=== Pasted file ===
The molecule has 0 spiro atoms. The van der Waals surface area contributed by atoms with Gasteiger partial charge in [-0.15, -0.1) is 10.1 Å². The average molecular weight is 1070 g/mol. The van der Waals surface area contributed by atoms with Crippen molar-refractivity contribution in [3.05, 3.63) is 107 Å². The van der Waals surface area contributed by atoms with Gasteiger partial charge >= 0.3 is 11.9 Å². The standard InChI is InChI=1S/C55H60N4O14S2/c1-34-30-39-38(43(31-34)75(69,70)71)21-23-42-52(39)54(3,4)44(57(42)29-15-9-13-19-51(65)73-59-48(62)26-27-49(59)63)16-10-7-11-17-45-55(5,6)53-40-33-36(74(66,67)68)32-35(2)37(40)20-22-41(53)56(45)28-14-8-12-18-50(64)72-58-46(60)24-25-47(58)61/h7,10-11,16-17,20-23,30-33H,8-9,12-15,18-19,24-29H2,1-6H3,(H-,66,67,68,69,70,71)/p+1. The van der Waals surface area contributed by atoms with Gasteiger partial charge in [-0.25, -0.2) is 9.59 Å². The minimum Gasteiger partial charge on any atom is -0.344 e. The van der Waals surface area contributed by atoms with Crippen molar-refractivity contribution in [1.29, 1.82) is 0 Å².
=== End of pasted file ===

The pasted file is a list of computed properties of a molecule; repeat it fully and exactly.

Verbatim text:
The molecule has 0 spiro atoms. The van der Waals surface area contributed by atoms with Gasteiger partial charge in [-0.15, -0.1) is 10.1 Å². The average molecular weight is 1070 g/mol. The van der Waals surface area contributed by atoms with Crippen molar-refractivity contribution in [3.05, 3.63) is 107 Å². The van der Waals surface area contributed by atoms with Gasteiger partial charge >= 0.3 is 11.9 Å². The standard InChI is InChI=1S/C55H60N4O14S2/c1-34-30-39-38(43(31-34)75(69,70)71)21-23-42-52(39)54(3,4)44(57(42)29-15-9-13-19-51(65)73-59-48(62)26-27-49(59)63)16-10-7-11-17-45-55(5,6)53-40-33-36(74(66,67)68)32-35(2)37(40)20-22-41(53)56(45)28-14-8-12-18-50(64)72-58-46(60)24-25-47(58)61/h7,10-11,16-17,20-23,30-33H,8-9,12-15,18-19,24-29H2,1-6H3,(H-,66,67,68,69,70,71)/p+1. The van der Waals surface area contributed by atoms with Gasteiger partial charge in [-0.25, -0.2) is 9.59 Å². The minimum Gasteiger partial charge on any atom is -0.344 e. The van der Waals surface area contributed by atoms with Crippen molar-refractivity contribution in [1.29, 1.82) is 0 Å².